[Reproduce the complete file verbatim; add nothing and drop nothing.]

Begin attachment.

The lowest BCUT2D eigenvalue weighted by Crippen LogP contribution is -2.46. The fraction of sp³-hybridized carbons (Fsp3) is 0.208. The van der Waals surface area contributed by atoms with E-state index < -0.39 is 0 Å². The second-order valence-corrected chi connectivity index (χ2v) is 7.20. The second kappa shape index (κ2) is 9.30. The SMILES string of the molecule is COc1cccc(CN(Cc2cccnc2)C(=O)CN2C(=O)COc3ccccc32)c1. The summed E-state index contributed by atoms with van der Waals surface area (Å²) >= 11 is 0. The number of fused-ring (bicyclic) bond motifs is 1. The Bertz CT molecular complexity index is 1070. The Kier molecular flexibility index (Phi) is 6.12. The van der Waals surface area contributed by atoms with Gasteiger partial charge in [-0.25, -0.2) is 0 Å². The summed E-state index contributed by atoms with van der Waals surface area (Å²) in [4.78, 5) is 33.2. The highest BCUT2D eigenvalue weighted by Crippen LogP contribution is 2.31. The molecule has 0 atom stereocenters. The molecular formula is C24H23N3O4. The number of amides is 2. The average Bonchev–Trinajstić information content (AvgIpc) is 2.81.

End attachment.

The lowest BCUT2D eigenvalue weighted by Crippen LogP contribution is -2.46. The fraction of sp³-hybridized carbons (Fsp3) is 0.208. The van der Waals surface area contributed by atoms with E-state index < -0.39 is 0 Å². The second-order valence-corrected chi connectivity index (χ2v) is 7.20. The second kappa shape index (κ2) is 9.30. The SMILES string of the molecule is COc1cccc(CN(Cc2cccnc2)C(=O)CN2C(=O)COc3ccccc32)c1. The summed E-state index contributed by atoms with van der Waals surface area (Å²) >= 11 is 0. The number of fused-ring (bicyclic) bond motifs is 1. The Bertz CT molecular complexity index is 1070. The Kier molecular flexibility index (Phi) is 6.12. The van der Waals surface area contributed by atoms with Gasteiger partial charge in [-0.25, -0.2) is 0 Å². The summed E-state index contributed by atoms with van der Waals surface area (Å²) in [4.78, 5) is 33.2. The highest BCUT2D eigenvalue weighted by Crippen LogP contribution is 2.31. The molecule has 0 atom stereocenters. The molecular formula is C24H23N3O4. The number of amides is 2. The average Bonchev–Trinajstić information content (AvgIpc) is 2.81.